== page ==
'You are not baptized?' 6-year-old's lesson

Surrounded by those baptized as infants, she didn't want to be a 'child of devil'

On one, beautiful, very hot summer afternoon — so typical of many others here in Hermosillo, Mexico, where we live — I returned home from work only to be met at the door by my wife. Her face carried a look of deep concern as she said simply, "I believe you should talk with Jessie."

Jessie was our small, 6-year-old daughter, a beautiful child in her first year of elementary school. I found her sitting on a tall chair at the kitchen counter with a look of deep worry that transcended her age; it appeared that she did not know what to do.

"What is the matter, Jessie?" I asked as I came up to her. "Do you want to tell me about it?"

Jessie, with large and expressive eyes, and with a tone of worry that I had never heard from her before, replied, "Daddy, is it for sure that I am a daughter of the devil?"

This question hit like a bucket of cold water. All I could do was to ask who had told her such a thing. She began to explain that in her room, her little friend, Xochitl, had a party over the weekend to celebrate the baptism of her little brother, who was three months old. This surprised Jessie and she asked why they would baptize one so very young. Xochitl responded that this is done with all babies. She also had been baptized as an infant, and exclaimed, "What! You are not baptized?"

Jessie, who was very sure of herself, said that she was not baptized.

Her friend said that if she was not baptized, then surely she was a daughter of the devil, repeating what her grandmother had told her.

Jessie immediately said no, no she was not, but her friend insisted. They went to the teacher, but the teacher, who had the same belief, didn't know what to say. Jessie was left to feel that she was bad because she hadn't been baptized. My daughter left school with a doubt in her heart. At the end of her explanation, she pleaded, "Daddy, baptize me! I don't want to be a daughter of the devil."

I felt strongly that this misunderstanding needed to be resolved immediately. With no more appetite for dinner, I followed her to her room. We sat on a little wooden table. With an expectant look, my wife handed me the Book of Mormon to help me give an answer. She then left, shutting the door behind her. My agitated heart was calmed a little to know that in my hands I had the words to answer my little Jessie.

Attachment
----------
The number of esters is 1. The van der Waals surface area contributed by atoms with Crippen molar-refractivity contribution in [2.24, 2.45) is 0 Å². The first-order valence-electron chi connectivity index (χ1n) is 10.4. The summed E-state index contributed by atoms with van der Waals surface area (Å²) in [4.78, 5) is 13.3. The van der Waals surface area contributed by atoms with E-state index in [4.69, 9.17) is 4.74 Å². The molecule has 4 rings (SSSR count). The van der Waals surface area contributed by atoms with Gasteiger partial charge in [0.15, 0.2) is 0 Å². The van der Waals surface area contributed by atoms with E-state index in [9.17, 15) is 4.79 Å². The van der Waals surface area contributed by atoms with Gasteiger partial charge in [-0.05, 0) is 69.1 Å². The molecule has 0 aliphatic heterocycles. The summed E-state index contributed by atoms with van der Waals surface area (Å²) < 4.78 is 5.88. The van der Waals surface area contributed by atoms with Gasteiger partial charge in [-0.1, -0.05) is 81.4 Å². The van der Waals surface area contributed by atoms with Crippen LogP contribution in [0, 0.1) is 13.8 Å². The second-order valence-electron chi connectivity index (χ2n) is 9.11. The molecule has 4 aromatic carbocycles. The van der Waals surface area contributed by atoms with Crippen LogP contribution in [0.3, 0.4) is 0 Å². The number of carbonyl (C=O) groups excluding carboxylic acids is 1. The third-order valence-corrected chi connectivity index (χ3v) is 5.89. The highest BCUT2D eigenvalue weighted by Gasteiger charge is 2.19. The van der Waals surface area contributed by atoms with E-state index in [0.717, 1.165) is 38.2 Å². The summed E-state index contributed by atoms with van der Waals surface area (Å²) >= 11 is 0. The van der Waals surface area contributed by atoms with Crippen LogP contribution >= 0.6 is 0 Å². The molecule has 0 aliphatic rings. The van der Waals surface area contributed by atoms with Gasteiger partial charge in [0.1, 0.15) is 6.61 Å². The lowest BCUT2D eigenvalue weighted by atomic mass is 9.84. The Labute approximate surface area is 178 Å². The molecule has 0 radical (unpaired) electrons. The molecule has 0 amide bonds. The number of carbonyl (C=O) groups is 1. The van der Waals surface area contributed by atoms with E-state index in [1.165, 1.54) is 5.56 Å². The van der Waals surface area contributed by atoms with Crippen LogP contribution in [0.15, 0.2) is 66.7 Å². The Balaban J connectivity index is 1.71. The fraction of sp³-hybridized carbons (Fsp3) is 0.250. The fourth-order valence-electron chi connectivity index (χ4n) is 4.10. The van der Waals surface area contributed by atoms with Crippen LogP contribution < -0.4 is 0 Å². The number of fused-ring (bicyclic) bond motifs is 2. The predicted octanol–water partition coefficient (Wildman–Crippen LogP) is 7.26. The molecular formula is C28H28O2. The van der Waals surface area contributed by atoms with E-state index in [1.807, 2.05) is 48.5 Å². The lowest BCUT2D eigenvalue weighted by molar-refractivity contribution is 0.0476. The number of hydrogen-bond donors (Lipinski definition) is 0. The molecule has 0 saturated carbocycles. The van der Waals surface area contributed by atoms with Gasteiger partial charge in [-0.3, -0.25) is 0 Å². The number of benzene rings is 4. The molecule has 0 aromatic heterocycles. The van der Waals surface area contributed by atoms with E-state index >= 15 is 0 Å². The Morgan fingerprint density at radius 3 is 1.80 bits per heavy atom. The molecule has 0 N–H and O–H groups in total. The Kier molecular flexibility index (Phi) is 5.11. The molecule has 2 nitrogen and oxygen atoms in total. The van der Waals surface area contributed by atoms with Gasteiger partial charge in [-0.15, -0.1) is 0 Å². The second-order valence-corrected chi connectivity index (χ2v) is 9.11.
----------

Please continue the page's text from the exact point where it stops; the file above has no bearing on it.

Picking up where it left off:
I began to speak of the importance of baptism and the great blessing that babies received when they were born, and that when they were 8 years old, in our Church, they are baptized. She being a child only of 6 years, therefore, she should wait a little more to understand that she is a child of God and that our Father in Heaven loved her so much that He would not allow the devil to hurt her in any way. However, my long answers did not satisfy her short questions. Eventually, we turned to Moroni 10:4. After reading this passage I asked if she would like to pray to Heavenly Father and ask Him if all the things we had talked of were true. She answered, "Yes."

So we went to my bedroom and knelt at the foot of the bed. I explained to her, "Jessie, this will be a very special prayer. Ask in your prayer to Heavenly Father if the things of which we have been speaking are true. I am going to ask that you do not open your eyes and be very attentive to the answer that you will get."

Without another word, she bowed her head and began her prayer, asking, "Heavenly Father, I want to know if the things my father told me are true. In the name of Jesus Christ, amen."

Here I realized that I had placed my young daughter at one of the most significant prayers of her life.

Suddenly I felt irresponsible. While I had been genuinely worried about this problem, I prayed to my Heavenly Father to forgive my audacity of bringing my daughter to Him with this question, but pleaded that He would not permit her to get up without receiving an answer from Him.

I knew that if she remained in uncertainty and doubt as to the truthfulness of what I had told her, I would be faced, for the rest of my life, with the impossible task of trying to convince her.

I prayed and asked with great intensity. Then Jared, our 4-year-old son, came running in, interrupting us and making us open our eyes. He whirled to Jessie and asked, "Did you receive your answer?" His small face carried a look of expectancy. She answered, "No, we haven't heard anything."

I took her up in my arms and began to explain that our Heavenly Father speaks directly only to the prophets but to us He sends the Holy Ghost. . . .

Here, as I pointed to her heart, Jessie interrupted me and said, "With a strong feeling in my heart!"

I said, "Yes."

She replied, "I can feel it, Daddy."

I hugged her and silently thanked my Heavenly Father that He had permitted her to feel His answer. It was at this instant that I also had a strong feeling come to my heart. I looked into my little daughter' eyes and told her that what she felt was an answer to her little prayer. Now, she knew the truth that she was a daughter of God, and that when she was 8 years old, she would be baptized.

She answered that yes, she would wait.

It has been several years since we had that experience, and we have learned that the enemy of righteousness will attack in different ways, even at such an early age. But we also discovered that the promises of our Heavenly Father are always fulfilled.

My long answers did not satisfy her short questions. I asked if she would like to pray to Heavenly Father and ask Him if all the things we had talked of were true. She answered, "Yes."

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